2 girls rule the world in Robin Talley’s ‘Music From Another World’

Another World Inkyard Press Courtesy Cover Photo
Inkyard Press/Courtesy

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Grade: 4.0/5.0

Robin Talley, an emerging goliath presence in the LGBTQ+ young adult fiction community, is back at it again. Put on some Patti Smith and sit back for “Music From Another World,” which makes for a surprisingly fun (albeit sometimes tear-jerking) popcorn read, a rare achievement for epistolary historical fiction.  

Most surprising about the novel’s lighthearted touch is that this charm endures despite “queerphobia” being a central theme. Set in 1970s California, the story is told through letters exchanged between Tammy Larson and Sharon Hawkins, both of whom are high school students at private Catholic schools that pair the two together for a pen pal project. Interspersed between the letters are the girls’ diary entries; for Tammy, these take the form of unsent letters addressed to Harvey Milk, the late gay rights activist and San Francisco city supervisor.

Tammy, who lives in Orange County, is a deeply closeted lesbian whose aunt is an avid supporter of real-life anti-gay rights activist Anita Bryant and California Proposition 6 — a failed initiative from 1978 that would have, if passed, made it illegal for queer people to work at public schools. Sharon, whose brother is gay, becomes Tammy’s only confidante, and in turn, Tammy becomes Sharon’s as Sharon explores San Francisco’s Castro district. The girls bond over punk music, especially that of Patti Smith, and eventually begin questioning what they’ve been taught to believe.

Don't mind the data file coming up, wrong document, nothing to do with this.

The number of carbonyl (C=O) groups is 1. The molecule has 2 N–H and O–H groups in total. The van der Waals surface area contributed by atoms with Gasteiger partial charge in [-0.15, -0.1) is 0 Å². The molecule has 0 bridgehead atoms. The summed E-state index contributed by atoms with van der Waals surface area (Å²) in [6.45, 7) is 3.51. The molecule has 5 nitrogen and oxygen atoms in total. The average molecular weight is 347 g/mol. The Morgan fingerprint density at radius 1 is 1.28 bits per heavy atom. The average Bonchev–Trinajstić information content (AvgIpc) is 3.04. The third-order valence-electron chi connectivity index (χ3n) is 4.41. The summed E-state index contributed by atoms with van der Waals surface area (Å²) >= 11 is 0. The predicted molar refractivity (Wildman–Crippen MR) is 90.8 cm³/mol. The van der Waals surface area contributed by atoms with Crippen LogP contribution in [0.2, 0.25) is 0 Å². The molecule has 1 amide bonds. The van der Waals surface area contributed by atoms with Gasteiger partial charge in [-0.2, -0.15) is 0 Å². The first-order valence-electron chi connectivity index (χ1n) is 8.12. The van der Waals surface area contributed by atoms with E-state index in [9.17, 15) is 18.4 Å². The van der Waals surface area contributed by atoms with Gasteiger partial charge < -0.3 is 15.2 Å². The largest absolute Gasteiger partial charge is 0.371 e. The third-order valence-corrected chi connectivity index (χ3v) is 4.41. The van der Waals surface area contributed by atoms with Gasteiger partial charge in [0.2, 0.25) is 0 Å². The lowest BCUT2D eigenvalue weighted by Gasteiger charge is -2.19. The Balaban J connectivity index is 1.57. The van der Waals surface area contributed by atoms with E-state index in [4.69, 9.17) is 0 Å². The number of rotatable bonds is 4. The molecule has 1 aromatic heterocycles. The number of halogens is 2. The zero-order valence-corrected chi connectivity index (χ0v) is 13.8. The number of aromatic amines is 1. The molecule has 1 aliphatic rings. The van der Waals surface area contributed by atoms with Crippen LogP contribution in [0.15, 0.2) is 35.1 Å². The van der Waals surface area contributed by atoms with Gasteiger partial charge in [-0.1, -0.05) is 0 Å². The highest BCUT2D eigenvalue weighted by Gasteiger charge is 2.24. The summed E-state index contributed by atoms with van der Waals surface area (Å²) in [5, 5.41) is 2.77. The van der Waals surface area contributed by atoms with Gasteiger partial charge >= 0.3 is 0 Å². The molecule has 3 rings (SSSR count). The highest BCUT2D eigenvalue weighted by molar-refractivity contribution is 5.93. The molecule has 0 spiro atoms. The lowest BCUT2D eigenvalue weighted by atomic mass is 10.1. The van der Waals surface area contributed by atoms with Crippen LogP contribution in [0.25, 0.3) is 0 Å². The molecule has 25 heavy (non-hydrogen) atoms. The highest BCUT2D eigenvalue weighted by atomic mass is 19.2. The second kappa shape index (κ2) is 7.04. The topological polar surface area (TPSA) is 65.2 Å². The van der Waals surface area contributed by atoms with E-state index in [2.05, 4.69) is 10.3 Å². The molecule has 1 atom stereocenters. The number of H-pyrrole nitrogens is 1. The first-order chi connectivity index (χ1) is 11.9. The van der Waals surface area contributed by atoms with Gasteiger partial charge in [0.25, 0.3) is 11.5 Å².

Although the book is ultimately an enjoyable read, it isn’t without noticeable weaknesses. Aside from the two protagonists and Sharon’s brother, Peter, virtually the entire supporting cast is made up of caricatures with surface-level personalities. The side characters exist exclusively to serve neat narrative purposes, with no true sense of their lives beyond that.

This lack of in-depth characterization isn’t exclusive to the side characters. Tammy’s and Sharon’s voices initially seem indistinguishable from each other, the visual differences between their individual letters and diary entries acting as the only separating factor for the reader. As the book picks up in pace, however, the girls start to feel more concrete, and their increasingly bold voices lead us to an overall happy ending. 

Despite these pitfalls, “Music From Another World” deserves a read because of its unique approach to depicting historical queerphobia. The book may or may not be an excuse to explore queerphobia and its personal impacts on queer teenagers of the time — which is perhaps why most of the characters feel so flat — but that Talley manages to explore this without being overly didactic is impressive. Talley never “info-dumps” historical context, instead trusting readers to put things together through her deft incorporation of small details. 

When the girls get involved in gay rights activism, it feels authentic to read them recounting this involvement. This is part of the brilliance behind Talley’s approach to writing historical fiction: There must be some lingering desire to teach, but ultimately, the driving force behind “Music From Another World” seems to be a desire to capture how it must have felt to live during this time and, more specifically, to experience widespread queerphobia firsthand. The queerphobia depicted in the novel is notably never violent or gratuitous, adhering to historical accuracy without running the risk of alienating readers who don’t wish to see characters like themselves beaten or killed.

There is nary a supportive parent in the novel, but if there were, it might detract from the point — the characters are just a few of many who have been cut off from familial ties because they are queer. While Talley resists gratuity, she doesn’t render the time period into a utopia, either. By the end, “Music From Another World” makes clear that misery has never been the only experience allowed to a queer person, even if it’s a common one.

“Music From Another World” can be purchased on bookshop.org, a website that shares proceeds with small, independent bookstores. Alternatively, you can use bookstorelink.com to search for independent bookstores near you. Many bookstores in the Bay Area are currently offering delivery services and curbside pickup.

Alex Jiménez covers literature and LGBTQ+ media. Contact her at [email protected]. Tweet her at @alexluceli.